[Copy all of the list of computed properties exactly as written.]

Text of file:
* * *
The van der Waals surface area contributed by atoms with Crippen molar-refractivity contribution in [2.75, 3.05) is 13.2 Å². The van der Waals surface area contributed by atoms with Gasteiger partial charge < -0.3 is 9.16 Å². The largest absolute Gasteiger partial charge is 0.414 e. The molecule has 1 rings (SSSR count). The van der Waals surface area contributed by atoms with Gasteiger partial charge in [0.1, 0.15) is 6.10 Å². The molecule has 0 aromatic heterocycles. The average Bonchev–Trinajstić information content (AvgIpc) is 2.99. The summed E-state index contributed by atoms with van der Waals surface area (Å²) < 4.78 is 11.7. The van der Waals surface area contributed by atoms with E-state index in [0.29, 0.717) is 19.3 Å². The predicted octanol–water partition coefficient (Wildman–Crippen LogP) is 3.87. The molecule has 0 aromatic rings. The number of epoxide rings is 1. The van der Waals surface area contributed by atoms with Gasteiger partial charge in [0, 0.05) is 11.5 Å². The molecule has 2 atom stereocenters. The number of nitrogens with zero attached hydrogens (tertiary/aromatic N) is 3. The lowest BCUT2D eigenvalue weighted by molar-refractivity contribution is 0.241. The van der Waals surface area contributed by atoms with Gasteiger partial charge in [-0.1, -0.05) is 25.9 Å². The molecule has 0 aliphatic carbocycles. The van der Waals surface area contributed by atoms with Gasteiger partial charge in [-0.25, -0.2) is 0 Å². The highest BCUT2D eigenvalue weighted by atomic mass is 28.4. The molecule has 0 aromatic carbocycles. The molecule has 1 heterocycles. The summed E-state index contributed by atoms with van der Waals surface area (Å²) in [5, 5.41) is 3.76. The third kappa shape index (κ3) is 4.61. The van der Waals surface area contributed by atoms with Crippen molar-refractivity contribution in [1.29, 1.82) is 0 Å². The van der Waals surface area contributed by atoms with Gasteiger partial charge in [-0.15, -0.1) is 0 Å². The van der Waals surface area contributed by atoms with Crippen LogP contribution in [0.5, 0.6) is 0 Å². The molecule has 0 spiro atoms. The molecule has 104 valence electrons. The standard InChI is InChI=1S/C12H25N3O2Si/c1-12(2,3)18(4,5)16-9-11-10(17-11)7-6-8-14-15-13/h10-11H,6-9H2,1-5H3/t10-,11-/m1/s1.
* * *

The van der Waals surface area contributed by atoms with Crippen molar-refractivity contribution in [2.75, 3.05) is 13.2 Å². The van der Waals surface area contributed by atoms with Gasteiger partial charge < -0.3 is 9.16 Å². The largest absolute Gasteiger partial charge is 0.414 e. The molecule has 1 rings (SSSR count). The van der Waals surface area contributed by atoms with Gasteiger partial charge in [0.1, 0.15) is 6.10 Å². The molecule has 0 aromatic heterocycles. The average Bonchev–Trinajstić information content (AvgIpc) is 2.99. The summed E-state index contributed by atoms with van der Waals surface area (Å²) < 4.78 is 11.7. The van der Waals surface area contributed by atoms with E-state index in [0.29, 0.717) is 19.3 Å². The predicted octanol–water partition coefficient (Wildman–Crippen LogP) is 3.87. The molecule has 0 aromatic rings. The number of epoxide rings is 1. The van der Waals surface area contributed by atoms with Gasteiger partial charge in [0, 0.05) is 11.5 Å². The molecule has 2 atom stereocenters. The number of nitrogens with zero attached hydrogens (tertiary/aromatic N) is 3. The lowest BCUT2D eigenvalue weighted by molar-refractivity contribution is 0.241. The van der Waals surface area contributed by atoms with Gasteiger partial charge in [-0.1, -0.05) is 25.9 Å². The molecule has 0 aliphatic carbocycles. The van der Waals surface area contributed by atoms with Gasteiger partial charge in [-0.25, -0.2) is 0 Å². The highest BCUT2D eigenvalue weighted by atomic mass is 28.4. The molecule has 0 aromatic carbocycles. The molecule has 1 heterocycles. The summed E-state index contributed by atoms with van der Waals surface area (Å²) in [5, 5.41) is 3.76. The third kappa shape index (κ3) is 4.61. The van der Waals surface area contributed by atoms with Crippen molar-refractivity contribution in [1.29, 1.82) is 0 Å². The van der Waals surface area contributed by atoms with Gasteiger partial charge in [-0.15, -0.1) is 0 Å². The van der Waals surface area contributed by atoms with Crippen LogP contribution in [0.5, 0.6) is 0 Å². The molecule has 0 spiro atoms. The molecule has 104 valence electrons. The standard InChI is InChI=1S/C12H25N3O2Si/c1-12(2,3)18(4,5)16-9-11-10(17-11)7-6-8-14-15-13/h10-11H,6-9H2,1-5H3/t10-,11-/m1/s1.